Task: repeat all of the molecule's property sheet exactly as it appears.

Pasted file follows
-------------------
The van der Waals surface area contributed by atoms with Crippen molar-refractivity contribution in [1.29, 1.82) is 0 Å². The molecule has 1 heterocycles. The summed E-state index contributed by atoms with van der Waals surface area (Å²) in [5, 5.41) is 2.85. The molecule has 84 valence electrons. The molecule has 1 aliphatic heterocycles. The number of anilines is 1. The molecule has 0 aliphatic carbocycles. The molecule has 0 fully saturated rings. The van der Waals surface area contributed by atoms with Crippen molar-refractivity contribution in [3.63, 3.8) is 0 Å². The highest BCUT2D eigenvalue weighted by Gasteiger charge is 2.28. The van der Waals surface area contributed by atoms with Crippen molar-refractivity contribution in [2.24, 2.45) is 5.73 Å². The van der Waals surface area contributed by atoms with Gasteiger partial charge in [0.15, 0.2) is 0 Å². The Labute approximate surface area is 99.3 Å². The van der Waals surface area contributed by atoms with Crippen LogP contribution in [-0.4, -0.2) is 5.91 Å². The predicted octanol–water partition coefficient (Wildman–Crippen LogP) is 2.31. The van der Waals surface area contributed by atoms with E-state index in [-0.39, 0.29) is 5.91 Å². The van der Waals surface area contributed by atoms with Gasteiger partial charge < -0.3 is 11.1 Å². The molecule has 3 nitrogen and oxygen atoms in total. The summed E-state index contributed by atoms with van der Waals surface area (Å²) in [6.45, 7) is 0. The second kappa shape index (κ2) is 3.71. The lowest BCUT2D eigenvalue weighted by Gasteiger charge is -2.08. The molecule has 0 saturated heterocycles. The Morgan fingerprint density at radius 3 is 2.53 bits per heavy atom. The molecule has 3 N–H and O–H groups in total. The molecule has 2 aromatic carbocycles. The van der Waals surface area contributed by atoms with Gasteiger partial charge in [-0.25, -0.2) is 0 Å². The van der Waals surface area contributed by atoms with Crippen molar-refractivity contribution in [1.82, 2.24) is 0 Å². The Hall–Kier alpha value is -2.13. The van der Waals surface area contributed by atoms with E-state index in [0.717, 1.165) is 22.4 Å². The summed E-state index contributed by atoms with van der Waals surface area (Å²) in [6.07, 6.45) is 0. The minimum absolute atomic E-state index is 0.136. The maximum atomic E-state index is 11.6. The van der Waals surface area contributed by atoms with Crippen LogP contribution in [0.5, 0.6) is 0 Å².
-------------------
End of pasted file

The van der Waals surface area contributed by atoms with Crippen molar-refractivity contribution in [1.29, 1.82) is 0 Å². The molecule has 1 heterocycles. The summed E-state index contributed by atoms with van der Waals surface area (Å²) in [5, 5.41) is 2.85. The molecule has 84 valence electrons. The molecule has 1 aliphatic heterocycles. The number of anilines is 1. The molecule has 0 aliphatic carbocycles. The molecule has 0 fully saturated rings. The van der Waals surface area contributed by atoms with Crippen molar-refractivity contribution in [3.63, 3.8) is 0 Å². The highest BCUT2D eigenvalue weighted by Gasteiger charge is 2.28. The van der Waals surface area contributed by atoms with Crippen molar-refractivity contribution in [2.24, 2.45) is 5.73 Å². The van der Waals surface area contributed by atoms with Gasteiger partial charge in [0.15, 0.2) is 0 Å². The Labute approximate surface area is 99.3 Å². The van der Waals surface area contributed by atoms with Crippen LogP contribution in [-0.4, -0.2) is 5.91 Å². The predicted octanol–water partition coefficient (Wildman–Crippen LogP) is 2.31. The van der Waals surface area contributed by atoms with E-state index in [-0.39, 0.29) is 5.91 Å². The van der Waals surface area contributed by atoms with Gasteiger partial charge < -0.3 is 11.1 Å². The molecule has 3 nitrogen and oxygen atoms in total. The summed E-state index contributed by atoms with van der Waals surface area (Å²) in [6.45, 7) is 0. The second kappa shape index (κ2) is 3.71. The lowest BCUT2D eigenvalue weighted by Gasteiger charge is -2.08. The molecule has 0 saturated heterocycles. The Morgan fingerprint density at radius 3 is 2.53 bits per heavy atom. The molecule has 3 N–H and O–H groups in total. The molecule has 2 aromatic carbocycles. The van der Waals surface area contributed by atoms with Gasteiger partial charge in [-0.25, -0.2) is 0 Å². The van der Waals surface area contributed by atoms with Crippen molar-refractivity contribution in [1.82, 2.24) is 0 Å². The Hall–Kier alpha value is -2.13. The van der Waals surface area contributed by atoms with E-state index in [0.717, 1.165) is 22.4 Å². The summed E-state index contributed by atoms with van der Waals surface area (Å²) in [6.07, 6.45) is 0. The minimum absolute atomic E-state index is 0.136. The maximum atomic E-state index is 11.6. The van der Waals surface area contributed by atoms with Crippen LogP contribution in [0.5, 0.6) is 0 Å².